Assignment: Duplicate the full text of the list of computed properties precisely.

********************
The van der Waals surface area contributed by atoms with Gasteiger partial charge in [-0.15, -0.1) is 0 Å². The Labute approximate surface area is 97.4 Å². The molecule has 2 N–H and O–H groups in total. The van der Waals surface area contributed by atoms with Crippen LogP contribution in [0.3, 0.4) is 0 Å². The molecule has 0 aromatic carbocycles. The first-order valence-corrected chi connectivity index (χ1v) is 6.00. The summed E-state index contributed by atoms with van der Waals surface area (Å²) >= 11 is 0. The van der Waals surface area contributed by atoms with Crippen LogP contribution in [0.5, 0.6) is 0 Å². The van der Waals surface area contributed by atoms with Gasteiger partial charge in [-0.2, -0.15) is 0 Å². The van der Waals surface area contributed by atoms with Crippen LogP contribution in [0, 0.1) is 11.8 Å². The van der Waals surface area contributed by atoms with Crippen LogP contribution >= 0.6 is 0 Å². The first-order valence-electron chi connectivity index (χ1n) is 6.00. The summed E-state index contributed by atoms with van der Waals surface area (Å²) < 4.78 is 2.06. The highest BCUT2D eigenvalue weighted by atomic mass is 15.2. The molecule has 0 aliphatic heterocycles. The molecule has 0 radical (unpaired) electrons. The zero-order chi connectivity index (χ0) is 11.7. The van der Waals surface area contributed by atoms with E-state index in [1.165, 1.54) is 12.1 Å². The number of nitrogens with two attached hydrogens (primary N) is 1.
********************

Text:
The van der Waals surface area contributed by atoms with Gasteiger partial charge in [-0.15, -0.1) is 0 Å². The Labute approximate surface area is 97.4 Å². The molecule has 2 N–H and O–H groups in total. The van der Waals surface area contributed by atoms with Crippen LogP contribution in [0.3, 0.4) is 0 Å². The molecule has 0 aromatic carbocycles. The first-order valence-corrected chi connectivity index (χ1v) is 6.00. The summed E-state index contributed by atoms with van der Waals surface area (Å²) >= 11 is 0. The van der Waals surface area contributed by atoms with Crippen LogP contribution in [0.5, 0.6) is 0 Å². The van der Waals surface area contributed by atoms with Gasteiger partial charge in [-0.2, -0.15) is 0 Å². The van der Waals surface area contributed by atoms with Crippen LogP contribution in [0, 0.1) is 11.8 Å². The van der Waals surface area contributed by atoms with Crippen LogP contribution >= 0.6 is 0 Å². The first-order valence-electron chi connectivity index (χ1n) is 6.00. The summed E-state index contributed by atoms with van der Waals surface area (Å²) < 4.78 is 2.06. The highest BCUT2D eigenvalue weighted by atomic mass is 15.2. The molecule has 0 aliphatic heterocycles. The molecule has 0 radical (unpaired) electrons. The zero-order chi connectivity index (χ0) is 11.7. The van der Waals surface area contributed by atoms with E-state index in [1.165, 1.54) is 12.1 Å². The number of nitrogens with two attached hydrogens (primary N) is 1.